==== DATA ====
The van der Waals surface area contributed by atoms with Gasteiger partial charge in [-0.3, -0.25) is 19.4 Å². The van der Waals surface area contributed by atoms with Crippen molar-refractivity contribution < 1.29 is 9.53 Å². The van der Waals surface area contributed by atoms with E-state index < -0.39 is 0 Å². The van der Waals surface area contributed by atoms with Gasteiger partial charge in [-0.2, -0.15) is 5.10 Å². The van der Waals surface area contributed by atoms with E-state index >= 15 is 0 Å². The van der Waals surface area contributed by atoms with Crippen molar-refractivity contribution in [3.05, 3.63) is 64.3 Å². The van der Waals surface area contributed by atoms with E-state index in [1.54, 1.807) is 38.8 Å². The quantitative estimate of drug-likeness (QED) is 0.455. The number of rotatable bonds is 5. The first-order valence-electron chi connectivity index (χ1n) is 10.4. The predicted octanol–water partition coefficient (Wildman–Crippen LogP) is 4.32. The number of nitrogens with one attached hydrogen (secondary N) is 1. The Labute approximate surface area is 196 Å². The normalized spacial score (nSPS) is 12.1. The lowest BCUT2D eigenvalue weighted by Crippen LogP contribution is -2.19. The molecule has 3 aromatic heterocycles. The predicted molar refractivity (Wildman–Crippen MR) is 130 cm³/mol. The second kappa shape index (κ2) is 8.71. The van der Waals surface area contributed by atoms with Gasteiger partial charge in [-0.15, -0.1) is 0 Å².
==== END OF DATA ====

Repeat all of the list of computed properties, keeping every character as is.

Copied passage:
The van der Waals surface area contributed by atoms with Gasteiger partial charge in [-0.3, -0.25) is 19.4 Å². The van der Waals surface area contributed by atoms with Crippen molar-refractivity contribution < 1.29 is 9.53 Å². The van der Waals surface area contributed by atoms with E-state index < -0.39 is 0 Å². The van der Waals surface area contributed by atoms with Gasteiger partial charge in [-0.2, -0.15) is 5.10 Å². The van der Waals surface area contributed by atoms with E-state index >= 15 is 0 Å². The van der Waals surface area contributed by atoms with Crippen molar-refractivity contribution in [3.05, 3.63) is 64.3 Å². The van der Waals surface area contributed by atoms with E-state index in [1.54, 1.807) is 38.8 Å². The quantitative estimate of drug-likeness (QED) is 0.455. The number of rotatable bonds is 5. The first-order valence-electron chi connectivity index (χ1n) is 10.4. The predicted octanol–water partition coefficient (Wildman–Crippen LogP) is 4.32. The number of nitrogens with one attached hydrogen (secondary N) is 1. The Labute approximate surface area is 196 Å². The normalized spacial score (nSPS) is 12.1. The lowest BCUT2D eigenvalue weighted by Crippen LogP contribution is -2.19. The molecule has 3 aromatic heterocycles. The predicted molar refractivity (Wildman–Crippen MR) is 130 cm³/mol. The second kappa shape index (κ2) is 8.71. The van der Waals surface area contributed by atoms with Gasteiger partial charge in [-0.15, -0.1) is 0 Å².